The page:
You started in film as a screenwriter. Was Second-Hand Wedding your first screenplay?

My first screenplay was The Tear Collector. Andrew mentored me through the process of learning to write film. There were many, many drafts. Then I wrote White Native the story of an albino Maori boy coming to terms with his colour. Then I adapted The Handkerchief from a short story I’d written. I was also working a lot with Paul Murphy writing short film scripts that would help him get his career as a director off the ground. I learnt from the act of writing and enjoyed the freedom of screenwriting, which I found was easier to dip in and out of than short stories, and let’s not mention the novel. I was asked by Paul to write a new draft of what was then Garage Sale [later Second-Hand Wedding], written by my friend Nick Ward. It was a great opportunity, as I knew the characters well, understood their motivations and also knew the setting, which enabled me to write to location. Introducing singer John Rowles into the story added some humour, tension and drama.

What genres interest you? What themes?

I’m not sure about genres – I like things that aren’t classifiable by Hollywood standards. I enjoy independent films, especially those with women protagonists. I loved Ida – possibly a perfect film in my eyes - deceptively simple and utterly beautiful. As for themes I do like women who fight against expectations and prejudice. According to a very large and detailed horoscope book I own, I was born on the Day of Emancipation.

When and why did you decide to direct?

The Handkerchief drove me to directing. I had to see it as I had imagined. Although it took seven years to get into production – the Kaos Films prize mean that someone else made it first (the hanky in the script was replaced by a packet of fags) and I had to turn down the initial funding opportunity provided by New Zealand Film Commission’s short film POD Conbrio – I felt it deserved to be seen. I managed to raise the funds through PledgeMe, sponsorship from Ecoya, and generous personal donations. I directed Dangerous Ride first though, which was a smaller budget and another film that had stalled at the point of funding. I used the money I was paid for Second-Hand Wedding to pay cast and crew.

Jed Brophy & Rose McIver on Dangerous Ride set
I learnt that it’s important to surround yourself with experts when getting a film into production. I was lucky enough at every turn to find myself guided through the process by Glenis Giles. Her reputation is such that she can pull a crew together that will work well and be respectful of each other and the story, and of course the budget. I have the utmost respect for all the crew I’ve worked with as well as the fabulous acting talent – Jed Brophy, Rose McIver, Claire Van Beek and Luke Hawker. I would work again with cinematographers David Paul and Renaud Maire in a heartbeat.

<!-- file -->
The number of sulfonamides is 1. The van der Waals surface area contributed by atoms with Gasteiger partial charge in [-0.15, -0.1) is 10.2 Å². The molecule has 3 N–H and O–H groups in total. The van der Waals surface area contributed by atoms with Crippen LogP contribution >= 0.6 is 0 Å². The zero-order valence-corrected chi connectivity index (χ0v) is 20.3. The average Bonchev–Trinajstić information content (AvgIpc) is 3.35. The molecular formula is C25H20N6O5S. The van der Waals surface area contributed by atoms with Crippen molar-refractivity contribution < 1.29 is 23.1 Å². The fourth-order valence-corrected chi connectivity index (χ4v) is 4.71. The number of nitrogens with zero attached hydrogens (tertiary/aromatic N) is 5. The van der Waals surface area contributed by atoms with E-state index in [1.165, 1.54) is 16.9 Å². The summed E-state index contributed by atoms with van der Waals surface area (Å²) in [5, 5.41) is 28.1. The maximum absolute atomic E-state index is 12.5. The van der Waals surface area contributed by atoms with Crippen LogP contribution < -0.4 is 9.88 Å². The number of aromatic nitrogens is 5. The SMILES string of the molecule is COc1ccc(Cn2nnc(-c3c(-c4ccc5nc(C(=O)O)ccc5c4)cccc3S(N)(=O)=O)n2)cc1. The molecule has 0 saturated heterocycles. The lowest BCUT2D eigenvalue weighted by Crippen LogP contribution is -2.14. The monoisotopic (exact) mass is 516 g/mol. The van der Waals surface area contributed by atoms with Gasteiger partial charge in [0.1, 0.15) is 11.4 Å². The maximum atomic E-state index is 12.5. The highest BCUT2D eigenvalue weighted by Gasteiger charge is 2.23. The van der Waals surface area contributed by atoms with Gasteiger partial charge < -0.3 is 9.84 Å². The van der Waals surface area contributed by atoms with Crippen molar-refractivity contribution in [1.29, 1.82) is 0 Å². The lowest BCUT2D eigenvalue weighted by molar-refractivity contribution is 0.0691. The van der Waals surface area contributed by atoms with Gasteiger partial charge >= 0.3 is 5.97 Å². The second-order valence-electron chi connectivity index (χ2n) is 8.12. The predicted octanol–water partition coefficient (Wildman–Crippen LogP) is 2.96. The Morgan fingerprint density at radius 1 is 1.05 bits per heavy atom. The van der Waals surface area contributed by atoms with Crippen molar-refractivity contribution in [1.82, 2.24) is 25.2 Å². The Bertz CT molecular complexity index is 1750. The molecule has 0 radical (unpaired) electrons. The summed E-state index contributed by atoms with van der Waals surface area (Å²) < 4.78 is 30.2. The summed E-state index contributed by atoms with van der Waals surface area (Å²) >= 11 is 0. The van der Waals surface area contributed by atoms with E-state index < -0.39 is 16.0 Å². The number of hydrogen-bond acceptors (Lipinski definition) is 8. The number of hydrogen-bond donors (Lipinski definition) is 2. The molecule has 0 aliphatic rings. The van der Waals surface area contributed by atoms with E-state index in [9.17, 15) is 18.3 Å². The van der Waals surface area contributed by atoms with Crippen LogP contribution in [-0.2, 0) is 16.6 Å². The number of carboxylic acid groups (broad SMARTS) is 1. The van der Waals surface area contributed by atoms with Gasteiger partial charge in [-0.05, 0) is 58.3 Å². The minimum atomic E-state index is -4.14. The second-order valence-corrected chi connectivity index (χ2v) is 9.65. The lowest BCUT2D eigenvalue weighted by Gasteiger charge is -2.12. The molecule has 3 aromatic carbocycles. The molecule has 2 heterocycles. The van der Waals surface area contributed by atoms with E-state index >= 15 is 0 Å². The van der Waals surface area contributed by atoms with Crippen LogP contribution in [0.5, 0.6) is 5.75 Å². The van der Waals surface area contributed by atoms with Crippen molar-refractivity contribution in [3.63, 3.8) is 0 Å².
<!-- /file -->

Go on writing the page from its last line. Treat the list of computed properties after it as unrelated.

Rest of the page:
Claire Van Beek and Renaud Maire on set of The Handkerchief
Whose work has influenced you?

I love the European and American films of the 70’s. Perhaps because films like Death in Venice, Don’t Look Now, The Conformist, Harold and Maude, Easy Rider, The Graduate, Midnight Cowboy and so on, really concentrated on story and mise-en-scène to thoroughly support the story, they retain their visual and emotional power years later. I admire the work of Lina Wertmüller, also and will be re-watching her films. Lately I’ve enjoyed Locke, Under the Skin, Still Life and Boyhood.

Advertising with its then large budgets (1990s) and opportunities helped me learn about casting and directing talent, how to behave on set and how to solve problems as well an understanding of the technical and storytelling aspects.

Are you a feminist and if so does this affect your work choices?

I do believe in most of the feminist principles but I’d prefer my work to talk for me. Female protagonists feature in all my scripts but in a number of my short stories I have written from a man’s perspective.

I have definitely found responses to my film females less than positive. These comments are usually around predicted audiences for the films, even though the female cinema audiences are growing and the young males who used to make up the numbers are dwindling in favour of on-demand viewing. As for females of colour or females with a disability (who feature in some of my stronger work) there is definite resistance from funders, broadcasters and distributors, again around audience.